Real-Life Transporters | Precinct Hollywood | Your Grrrs

Film Imitates Life

"The Transporter 2" opens Friday, and it is the action-packed thrill ride of a movie that we've been waiting for this summer.

British actor Jason Statham (search) ("Snatch," "The Italian Job") stars as Frank Martin, the transporter of goods — human or otherwise — and he cuts a handsome action figure whose acting is reminiscent of Bruce Willis' best work. And the action scenes rival anything coming out of Hong Kong cinema today.

But Statham doesn't have the market share on being the Transporter, and therein lies the Grrr!

Today's modern career man is as much the transporter as the movie character is, except our days aren't nearly as dangerous or action-packed.

We transport so many things to and from work these days that we might as well have a Batman and Robin-type utility belt. Here's what my daily accessorizing looks like, and I'm sure thousands of you can relate.

Cell phone ... check.
Pager ... check.
Press ID ... check.
Work ID ... check.
Key card to get into the office ... check.
Keys ... check.
Pen ... check.
Wallet ... check.
Subway card ... check.
Train pass ... check.
Laptop ... check.
Cruzer Mini Flash Drive ... check.
BlackBerry ... check.
Leatherman Wave ... check.

I don't know how it is at your office, but around here security is so tight, if one forgets one's work ID, one might as well go home. Even after you're inside, you need special keys to open doors.

Companies are so reliant on cell phones and pagers these days (mainly because key employees are running all over the building), that if an emergency arises, cells are the first numbers dialed, pagers second. Oh yeah, the office phone, that's last on the list.

So that means if you forget the cell or pager, go back home and get it. Bosses these days would rather see you come in late than come in without your cellular leashes.

The BlackBerry is a curse and a blessing at once.

It's great to be connected to important e-mail correspondence at all times, but the Carpal Tunnel Syndrome and Attention Deficit Disorder that come with it -- to say nothing of the impending divorce proceedings -- are almost too much to bear.

I always get jealous when I see movie characters throwing their pagers into the street, like Jim Carrey in "Bruce Almighty" or Catherine Zeta-Jones (search) and Tom Hanks in "The Terminal."

Oh, what a liberating feeling it must be. But then again I berate anybody who leaves me a voice mail with "an emergency" instead of simply paging me. Our company has our pager e-mails listed in the company Outlook, so if it's really an emergency, it can't be any easier to page me or anyone else.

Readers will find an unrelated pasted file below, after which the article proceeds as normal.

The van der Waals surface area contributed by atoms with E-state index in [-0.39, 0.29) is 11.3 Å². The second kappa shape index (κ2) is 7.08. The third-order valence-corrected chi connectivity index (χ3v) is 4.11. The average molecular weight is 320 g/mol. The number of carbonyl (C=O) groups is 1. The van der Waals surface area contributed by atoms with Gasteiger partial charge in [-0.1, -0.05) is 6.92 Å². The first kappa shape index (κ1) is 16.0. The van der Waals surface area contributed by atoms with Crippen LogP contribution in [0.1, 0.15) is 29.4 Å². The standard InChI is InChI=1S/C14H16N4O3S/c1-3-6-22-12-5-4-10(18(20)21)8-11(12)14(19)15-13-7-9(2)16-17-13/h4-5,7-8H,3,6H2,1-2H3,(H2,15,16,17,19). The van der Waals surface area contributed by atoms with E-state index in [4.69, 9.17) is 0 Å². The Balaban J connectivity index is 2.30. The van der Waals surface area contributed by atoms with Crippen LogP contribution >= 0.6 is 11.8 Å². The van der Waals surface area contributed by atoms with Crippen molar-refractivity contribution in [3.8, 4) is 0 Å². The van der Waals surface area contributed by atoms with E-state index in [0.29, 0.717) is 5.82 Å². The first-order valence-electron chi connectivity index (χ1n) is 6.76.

The USB memory stick is a Godsend (for example, the Cruzer Mini).

How many times have you done work on a laptop and needed to transfer it to your desktop PC?

For those of you may not know, the Cruzer Mini plugs into any Universal Serial Bus slot in your PC or laptop (that's the slot your iPod, new printer or wireless mouse plugs into), and you can buy different amounts of memory (128MB or 256MB, 512MB, 1G, etc.).

These days, most laptops (at least ones light enough to be bearable) don't have floppy drives or CD-ROM drives, so before the external memory stick became so ubiquitous, one would have to sign on to the company network or e-mail the document to one's self in order to get it onto your work PC.

No big deal, you say?

Right, until you get to the office only to discover the document was too big for your company's e-mail server or it contained a JPEG or GIF that was blocked by the firewall, or Internet gremlins intercepted your work and it was forever lost in cyberspace ... and you left the laptop at home.

Now it's as simple as plugging in a stick. Beautiful! (These things make great gifts, too).

The Leatherman is problematic. It's a necessary tool if one works around computers or other types of hardware, but if you forget to take it off your belt when going to a baseball game or traveling via airplane, you're gonna lose it. It is considered a weapon nowadays.

For those of you not familiar with the Leatherman Wave (search), it is like the Swiss Army Knife for professionals. Engineers, contractors and computer hardware experts don't leave home without them. They contain screwdrivers, several different types of blades and pliers.

I've left at least two Leatherman Waves at Yankee Stadium, and I'm not even much of a Yankee fan. Grrr!

By the way, "Transporter 2" is distributed by 20th Century Fox, which is owned by News Corp., the parent company of FOX News.

Precinct Hollywood

If you like cop films, you won't want to miss AMC's documentary "Precinct Hollywood," created by former NYPD investigator Randy Jurgensen (search), the detective on which the films "The French Connection" and "Cruising" were based.

"Precinct Hollywood" investigates the evolution of the film cop from "Dirty Harry" through Denzel Washington's Oscar-winning portrayal of troubled cop Alonzo Harris in "Training Day." It's a retrospective cop film buffs won't want to miss.

"Precinct Hollywood" airs Sept. 5 on AMC.

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Mike Straka is the director of operations and special projects for FOXNews.com, and covers entertainment and features on the Sunday program "FOX Magazine." He also writes the biweekly Grrr! Column and hosts "The Real Deal" video segments on FOXNews.com.